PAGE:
YET another year passes with the turgid stalemate in place, locked down in carmaggedon. The flow inches forward, slowly, with a snail’s pace faster.
And inevitably, eyes turn to the alternatives. Instead of cars, why not a monorail? A monorail would always be on time, predictable, reliable and immune to traffic jams, though foot traffic would be a different question.
And as always, that one person will ask – why not bikes?
And why not, indeed? On paper, it makes a lot of sense, once you discount the rigors of bicycling in the mountains.
The theoretical benefits are immense. Bicycles take up so much less road real estate, emit zero emissions in operation (but not during production), are much cheaper, require less effort on the part of infrastructure once set up, and are a frame-perfect fit for Baguio’s tiny geographic identity. Costs are cheap and significantly lower than a car, making them invariably more accessible to the populace, which consists on the regular of a sizable population of students that usually cannot afford cars.
Active bikers can take their rides dozens of kilometers away, and the city’s miniscule 57 square-kilometer frame means that with a little elbow grease and enough exertion, every single point should theoretically be accessible with the pedals.
One person will ask about the possibility of switching to this mode of transport. A portion of the room will ignore it, a few will vocally support, and once the festivities are over, very little will have changed.
It is as if the idea that roads are invariably for big vehicles has become entrenched into the deepest recesses of our idea, our definition of the very object. Roads are for cars – the sizes are for cars to fit in multiples of, the sidewalks are for pedestrians, and bikers can figure out where they can squeeze.
In tragic circumstances, this sometimes includes a poor, hapless teenager hit by a truck while cycling as a result of cyclists having to share space with vehicles orders of magnitude greater in mass and velocity in a vast majority of the city’s spaces.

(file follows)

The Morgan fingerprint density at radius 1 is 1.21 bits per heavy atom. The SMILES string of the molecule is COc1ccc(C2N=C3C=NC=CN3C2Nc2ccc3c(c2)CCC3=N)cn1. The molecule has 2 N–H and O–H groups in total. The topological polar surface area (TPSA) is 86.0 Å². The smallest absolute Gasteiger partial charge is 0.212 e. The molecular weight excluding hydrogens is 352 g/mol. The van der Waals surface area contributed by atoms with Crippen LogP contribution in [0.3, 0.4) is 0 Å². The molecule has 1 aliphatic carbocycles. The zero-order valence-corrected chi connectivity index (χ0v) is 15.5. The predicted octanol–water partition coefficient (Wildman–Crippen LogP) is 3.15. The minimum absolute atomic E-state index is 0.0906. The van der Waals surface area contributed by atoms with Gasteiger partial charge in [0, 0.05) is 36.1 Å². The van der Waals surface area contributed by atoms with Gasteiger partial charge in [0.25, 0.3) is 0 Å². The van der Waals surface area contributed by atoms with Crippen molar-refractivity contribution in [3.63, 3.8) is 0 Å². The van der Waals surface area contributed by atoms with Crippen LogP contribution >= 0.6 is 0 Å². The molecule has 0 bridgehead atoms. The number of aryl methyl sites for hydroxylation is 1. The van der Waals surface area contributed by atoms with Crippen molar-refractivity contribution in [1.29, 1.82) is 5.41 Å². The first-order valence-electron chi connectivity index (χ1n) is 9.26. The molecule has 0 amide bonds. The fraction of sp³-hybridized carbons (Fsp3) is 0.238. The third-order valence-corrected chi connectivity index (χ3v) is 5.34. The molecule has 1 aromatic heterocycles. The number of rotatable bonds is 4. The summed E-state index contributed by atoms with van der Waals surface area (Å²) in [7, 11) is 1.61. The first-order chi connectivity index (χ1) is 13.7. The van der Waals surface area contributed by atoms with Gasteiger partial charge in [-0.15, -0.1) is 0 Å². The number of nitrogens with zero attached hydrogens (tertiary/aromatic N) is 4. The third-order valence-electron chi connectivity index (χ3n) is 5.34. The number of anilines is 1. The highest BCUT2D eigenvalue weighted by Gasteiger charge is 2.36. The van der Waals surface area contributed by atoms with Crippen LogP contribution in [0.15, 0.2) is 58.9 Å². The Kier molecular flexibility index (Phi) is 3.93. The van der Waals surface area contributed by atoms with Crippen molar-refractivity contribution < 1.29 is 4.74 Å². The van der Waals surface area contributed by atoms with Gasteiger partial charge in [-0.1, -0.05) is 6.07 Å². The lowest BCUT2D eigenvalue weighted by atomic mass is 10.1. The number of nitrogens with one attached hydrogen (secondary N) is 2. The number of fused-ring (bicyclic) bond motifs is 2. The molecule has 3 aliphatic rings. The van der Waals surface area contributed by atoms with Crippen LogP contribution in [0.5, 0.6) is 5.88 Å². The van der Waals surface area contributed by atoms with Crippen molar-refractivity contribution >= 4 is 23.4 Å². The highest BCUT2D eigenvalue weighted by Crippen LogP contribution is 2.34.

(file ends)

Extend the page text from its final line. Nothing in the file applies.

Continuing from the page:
That’s what happens when there isn’t a dedicated space and pointed interest. When we are stuck in the ways of thinking of pro-automobile development.
But there are plenty of examples of, if not prioritization, then coexistence of bicycling transport and pedestrianization alongside so-called traditional automotive transport. Many major cities around the world have shown what proper legislation, attention, and development leaning toward bicycling can do.
Billions and billions have been poured into traditional development over the years. At the moment, very little of that is going towards supporting this niche – that should not just be a niche – community of cyclists. Roads are closed on the regular for various activities, and for various little experiments the city wants to test out – why not test out closures for cyclists to see if it clicks.
One thing that may be holding back the city is a reluctance to make such major changes to cater to a subcommunity that seems all but a minority.
However, one thing has proven clear throughout history, in many fields – providing support for something, someone, or someplace will help it grow and grow.
If you build it, they will come.
(In memory of Kenneth Manzano, 13-year-old biker, who perished in a road accident on January 25. May it be a wake-up call to the city to have safe lanes for bikers.)